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Fish welfare, fast muscle cellularity, fatty acid and body-composition of juvenile spotted wolffish (Anarhichas minor) fed a combination of plant proteins and microalgae (Nannochloropsis oceanica)

Journal article
Authors H. R. Knutsen
I. H. Johnsen
S. Keizer
M. Sorensen
Jonathan Roques
I. Heden
Kristina Sundell
O. Hagen
Published in Aquaculture
Volume 506
Pages 212-223
ISSN 0044-8486
Publication year 2019
Published at Department of Biological and Environmental Sciences
Pages 212-223
Language en
Links dx.doi.org/10.1016/j.aquaculture.20...
Keywords Fish nutrition, Sustainable feed alternatives, Blood plasma biochemistry, Muscle fiber size, food conversion efficiency, nile tilapia, stocking density, fiber, number, feed-intake, growth, aquaculture, water, cortisol, olafsen, Fisheries
Subject categories Biological Sciences

Abstract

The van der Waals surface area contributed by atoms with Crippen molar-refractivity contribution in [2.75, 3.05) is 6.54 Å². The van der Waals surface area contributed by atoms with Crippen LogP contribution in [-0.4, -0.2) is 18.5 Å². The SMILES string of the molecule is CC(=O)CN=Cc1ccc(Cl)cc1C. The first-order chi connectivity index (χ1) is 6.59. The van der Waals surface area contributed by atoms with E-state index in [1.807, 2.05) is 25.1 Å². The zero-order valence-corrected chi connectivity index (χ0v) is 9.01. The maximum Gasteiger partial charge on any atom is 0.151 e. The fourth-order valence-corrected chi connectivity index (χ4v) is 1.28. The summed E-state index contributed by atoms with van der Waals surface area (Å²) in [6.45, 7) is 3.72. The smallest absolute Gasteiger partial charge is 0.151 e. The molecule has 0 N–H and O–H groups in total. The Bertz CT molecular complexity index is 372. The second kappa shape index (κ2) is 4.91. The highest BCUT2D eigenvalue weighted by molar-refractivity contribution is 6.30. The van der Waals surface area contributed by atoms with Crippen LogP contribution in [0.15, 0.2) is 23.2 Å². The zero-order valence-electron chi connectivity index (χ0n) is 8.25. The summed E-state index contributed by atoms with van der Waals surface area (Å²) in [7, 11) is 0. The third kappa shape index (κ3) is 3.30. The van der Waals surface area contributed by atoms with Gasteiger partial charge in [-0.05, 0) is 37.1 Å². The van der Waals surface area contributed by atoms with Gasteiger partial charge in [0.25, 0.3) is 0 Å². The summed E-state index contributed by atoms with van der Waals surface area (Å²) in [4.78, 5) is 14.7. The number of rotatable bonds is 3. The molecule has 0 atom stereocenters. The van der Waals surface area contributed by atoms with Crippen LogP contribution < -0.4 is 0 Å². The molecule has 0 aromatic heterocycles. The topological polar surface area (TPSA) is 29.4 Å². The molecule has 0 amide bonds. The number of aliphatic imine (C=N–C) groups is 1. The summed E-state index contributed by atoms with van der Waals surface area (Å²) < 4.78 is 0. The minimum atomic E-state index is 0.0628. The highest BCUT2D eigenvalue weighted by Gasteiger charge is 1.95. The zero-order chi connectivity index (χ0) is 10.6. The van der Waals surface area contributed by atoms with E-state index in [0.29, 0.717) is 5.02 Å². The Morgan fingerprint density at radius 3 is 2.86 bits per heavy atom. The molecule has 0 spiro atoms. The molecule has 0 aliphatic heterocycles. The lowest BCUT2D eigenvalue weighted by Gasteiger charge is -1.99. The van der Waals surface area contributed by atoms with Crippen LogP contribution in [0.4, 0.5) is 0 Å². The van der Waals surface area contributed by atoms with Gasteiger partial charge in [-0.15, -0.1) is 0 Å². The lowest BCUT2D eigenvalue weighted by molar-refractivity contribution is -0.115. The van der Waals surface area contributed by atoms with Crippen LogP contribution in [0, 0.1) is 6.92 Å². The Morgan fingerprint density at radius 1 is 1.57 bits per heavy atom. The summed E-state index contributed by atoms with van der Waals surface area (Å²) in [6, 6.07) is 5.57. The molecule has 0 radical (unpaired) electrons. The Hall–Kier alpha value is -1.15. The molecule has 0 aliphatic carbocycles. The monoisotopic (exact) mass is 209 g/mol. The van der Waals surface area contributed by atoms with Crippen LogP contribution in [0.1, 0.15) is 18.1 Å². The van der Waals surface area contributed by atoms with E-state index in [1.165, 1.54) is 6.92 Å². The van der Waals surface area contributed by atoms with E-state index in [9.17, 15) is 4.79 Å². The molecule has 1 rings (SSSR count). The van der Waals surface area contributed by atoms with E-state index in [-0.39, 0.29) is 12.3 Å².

Spotted wolffish (Anarhichas minor) is a promising candidate for diversification of cold-water aquaculture. An increased knowledgebase is needed concerning the capacity of spotted wolffish to utilize a variety of feed ingredients such as microalgae and terrestrial plants. The aim of the study was therefore to investigate the effect of incorporating graded levels of microalgae (Nannochloropsis oceanica) on fish welfare indicators (growth, hepasomatic index, hematological parameters), fast muscle cellularity, chemical and fatty acid composition. Three isonitrogenous and isocaloric diets were formulated; one control diet (0% N. oceanica) and two diets with low (7.5% N. oceanica) and high (15% N. oceanica) levels of microalgae replacing fishmeal and wheat in the diets. After 12 weeks of feeding, the fish showed low growth compared to previous wolffish studies (0.26% SGR). However, this effect was not treatment dependent as there were no differences in growth or fast muscle cellularity among the three treatment groups and hematological parameters showed no indications of stress in the fish fed microalgae. Hepatosomatic index decreased over the course of the experiment for all treatment groups; a significantly larger reduction was noted in the algae-fed fish compared to the control. The omega-3 fatty acid EPA increased in the whole body of the fish fed diets containing microalgae. The results suggest that spotted wolffish has potential to utilize inclusions of up to 15% of the microalgae N. oceanica.

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